1849-1882 [Frances Isabel; var. 1854]; 8th of 11 children; gdg. of Admiral Stewart (Old Ironsides) and favorite sister of Charles Stewart Parnell; ed. privately; first poem appeared in The Irish People, May 1864, signed Aleria; also wrote for The Nation, Irishman, et al.; cared for wounded soldiers in Siege of Paris; travelled to America with her mother and settled at Bordenstown on death of her father (d.1869); suffered poor health from 1874; confidante and host to Michael Davitt; fnd. American branch of Womens Land League, 1881, simultaneously established in Ireland by Anna Catherine; set up collections in American for Irish famine victims; issued Hovels of Ireland (1879), a pamphlet attacking Irish landlords;
also issued Land League Songs (1882), in which Hold the Harvest, a ballad compared with La Marseillaise; contracted mysterious disease; d. 18 July, at Bordenstown, NY (aetat. 33), her funeral was attended by John Howard Parnell but not by her br. Charles, who refused to allow her body to be shipped to Ireland (Wherever you die you should be buried); bur. in the family vault, Cambridge; a memorial in rough-hewn granite from Avondale was raised to her at Mt. Auburn by Seán O hUiginn, Irish Ambassador to America, 2001, bearing the inscription, Fanny Parnell / 1848-1882 / Poet and patriot. ODNB JMC DBIV DIH MKA OCIL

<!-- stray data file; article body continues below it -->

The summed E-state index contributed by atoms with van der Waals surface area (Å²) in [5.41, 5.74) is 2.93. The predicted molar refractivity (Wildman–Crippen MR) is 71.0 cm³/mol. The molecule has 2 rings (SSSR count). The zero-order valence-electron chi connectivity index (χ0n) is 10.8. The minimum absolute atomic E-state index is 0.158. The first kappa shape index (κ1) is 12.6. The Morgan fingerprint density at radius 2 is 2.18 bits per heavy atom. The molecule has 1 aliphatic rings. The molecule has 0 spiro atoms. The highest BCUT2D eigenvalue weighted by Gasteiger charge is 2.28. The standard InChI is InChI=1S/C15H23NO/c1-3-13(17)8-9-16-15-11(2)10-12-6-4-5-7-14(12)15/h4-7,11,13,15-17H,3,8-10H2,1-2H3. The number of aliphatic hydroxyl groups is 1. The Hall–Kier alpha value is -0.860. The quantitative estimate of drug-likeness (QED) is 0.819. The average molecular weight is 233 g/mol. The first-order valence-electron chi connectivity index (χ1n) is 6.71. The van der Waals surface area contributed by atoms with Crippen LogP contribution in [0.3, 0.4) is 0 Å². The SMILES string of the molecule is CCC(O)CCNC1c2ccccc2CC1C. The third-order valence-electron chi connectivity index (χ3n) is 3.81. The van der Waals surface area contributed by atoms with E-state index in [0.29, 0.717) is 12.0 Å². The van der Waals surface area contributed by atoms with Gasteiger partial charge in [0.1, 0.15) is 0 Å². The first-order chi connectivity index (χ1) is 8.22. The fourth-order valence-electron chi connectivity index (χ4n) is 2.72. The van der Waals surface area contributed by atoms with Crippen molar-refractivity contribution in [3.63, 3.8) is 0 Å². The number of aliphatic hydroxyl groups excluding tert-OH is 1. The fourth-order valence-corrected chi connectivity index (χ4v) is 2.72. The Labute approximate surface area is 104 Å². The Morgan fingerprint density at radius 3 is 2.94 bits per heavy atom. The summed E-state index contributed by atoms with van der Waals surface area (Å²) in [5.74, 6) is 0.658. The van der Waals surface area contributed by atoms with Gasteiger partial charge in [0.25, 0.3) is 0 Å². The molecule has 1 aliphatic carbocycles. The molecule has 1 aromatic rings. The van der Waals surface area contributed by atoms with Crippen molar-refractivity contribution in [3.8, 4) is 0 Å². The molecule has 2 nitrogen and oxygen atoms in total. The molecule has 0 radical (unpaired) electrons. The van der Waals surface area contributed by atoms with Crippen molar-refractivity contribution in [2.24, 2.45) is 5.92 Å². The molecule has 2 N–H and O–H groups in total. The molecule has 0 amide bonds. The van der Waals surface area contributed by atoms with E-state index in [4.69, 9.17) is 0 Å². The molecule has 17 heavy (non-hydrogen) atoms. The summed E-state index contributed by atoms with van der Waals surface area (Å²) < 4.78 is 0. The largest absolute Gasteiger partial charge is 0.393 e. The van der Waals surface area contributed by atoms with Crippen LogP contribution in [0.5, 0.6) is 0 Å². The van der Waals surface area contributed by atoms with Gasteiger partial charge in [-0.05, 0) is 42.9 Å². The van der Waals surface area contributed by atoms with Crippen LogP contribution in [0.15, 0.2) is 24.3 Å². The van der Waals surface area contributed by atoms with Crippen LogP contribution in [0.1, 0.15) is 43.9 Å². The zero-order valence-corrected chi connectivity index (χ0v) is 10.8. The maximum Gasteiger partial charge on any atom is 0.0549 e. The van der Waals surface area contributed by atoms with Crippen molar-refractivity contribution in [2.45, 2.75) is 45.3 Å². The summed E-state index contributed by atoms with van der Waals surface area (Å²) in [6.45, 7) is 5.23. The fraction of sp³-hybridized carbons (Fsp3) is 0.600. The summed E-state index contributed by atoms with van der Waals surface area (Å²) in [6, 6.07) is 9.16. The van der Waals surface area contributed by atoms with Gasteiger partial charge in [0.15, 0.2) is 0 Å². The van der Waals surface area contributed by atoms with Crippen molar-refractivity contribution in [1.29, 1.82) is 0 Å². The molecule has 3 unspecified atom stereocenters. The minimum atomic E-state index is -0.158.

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W. P. Ryan, The Irish Literary Revival: Its History, Pioneers and Possibilities (London: Paternoster Steam Press 1894), writes: Miss Fanny Parnell, in a few of her lyrics, gave expression to the tumultuous life and passion of the time. (p.9.) Note, Yeats first made his way to the Club in March 1888, when Daniel Crilly MP was lecturing on Fanny Parnell [ibid., 29]
Frank Callanan, The Parnell Split (Cork 1992?), reviewed by Robert Kee, in Irish Times (5 Dec. 1992). Kee commends this brilliantly penetrating study of the last ten months of CS Parnells extraordinary life, which delves into unprecedented detail in documenting the combat between the protagonists, Parnell, his honest Iago Tim Healy, and Gladstone. The political argument, here most skillfully illuminated as never before by extensive coverage from contemporary (mainly newspaper) sources, was fought out on Parnells side with an unwonted fury that sometimes made people, including the late Professor Lyons, but not Callanan, think he had literally gone mad. On Healys side it was fought out with a scabrous venom that still horrifies by the unashamed viciousness of its personal attack. As for Parnell, because he was morally guiltless in his own eyes he characteristically ignored the fact that othrs could not see it that way too and his eventual marriage to his Queen only made things worse. Kee talks about the emotional sense of slighted ancient identity that contributed to Home rule politics, and also Parnells near-magical hold over the Irish people brought about by a calculated ambivalence about the constitutional limits of the independence he sought for Ireland ... he had purveyed the Fenian mystique without the dogma. Kee regards as significant the image of the then politically superannuated James Stephens following Parnells cortege to Glasnevin in a cab, and Healy becoming Governor-General in 1921, after the successful Fenian Rising as significant of the future turn of events. Hence his remark at the outset where he characterises Healy as the ghost of Irish nationalism past and the spirit of Irish nationalism present.